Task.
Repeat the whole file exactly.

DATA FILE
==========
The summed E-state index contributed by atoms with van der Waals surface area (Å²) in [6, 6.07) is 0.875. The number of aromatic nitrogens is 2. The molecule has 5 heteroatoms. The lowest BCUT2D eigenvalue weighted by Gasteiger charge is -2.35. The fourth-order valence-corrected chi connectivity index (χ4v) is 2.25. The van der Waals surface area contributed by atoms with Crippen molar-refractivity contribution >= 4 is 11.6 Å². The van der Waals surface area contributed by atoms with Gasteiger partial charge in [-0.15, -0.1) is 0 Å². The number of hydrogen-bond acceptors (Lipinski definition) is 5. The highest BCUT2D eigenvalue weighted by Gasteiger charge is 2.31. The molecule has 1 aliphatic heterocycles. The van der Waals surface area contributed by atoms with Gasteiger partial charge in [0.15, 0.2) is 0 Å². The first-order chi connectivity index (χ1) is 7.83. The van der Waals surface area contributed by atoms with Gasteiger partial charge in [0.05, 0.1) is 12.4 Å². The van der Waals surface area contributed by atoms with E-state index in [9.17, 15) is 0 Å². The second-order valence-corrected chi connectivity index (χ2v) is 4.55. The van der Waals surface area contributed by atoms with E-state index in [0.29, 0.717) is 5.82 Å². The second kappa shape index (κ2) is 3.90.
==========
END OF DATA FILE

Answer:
The summed E-state index contributed by atoms with van der Waals surface area (Å²) in [6, 6.07) is 0.875. The number of aromatic nitrogens is 2. The molecule has 5 heteroatoms. The lowest BCUT2D eigenvalue weighted by Gasteiger charge is -2.35. The fourth-order valence-corrected chi connectivity index (χ4v) is 2.25. The van der Waals surface area contributed by atoms with Crippen molar-refractivity contribution >= 4 is 11.6 Å². The van der Waals surface area contributed by atoms with Gasteiger partial charge in [-0.15, -0.1) is 0 Å². The number of hydrogen-bond acceptors (Lipinski definition) is 5. The highest BCUT2D eigenvalue weighted by Gasteiger charge is 2.31. The molecule has 1 aliphatic heterocycles. The van der Waals surface area contributed by atoms with Gasteiger partial charge in [0.15, 0.2) is 0 Å². The first-order chi connectivity index (χ1) is 7.83. The van der Waals surface area contributed by atoms with Gasteiger partial charge in [0.05, 0.1) is 12.4 Å². The van der Waals surface area contributed by atoms with E-state index in [9.17, 15) is 0 Å². The second-order valence-corrected chi connectivity index (χ2v) is 4.55. The van der Waals surface area contributed by atoms with E-state index in [0.29, 0.717) is 5.82 Å². The second kappa shape index (κ2) is 3.90.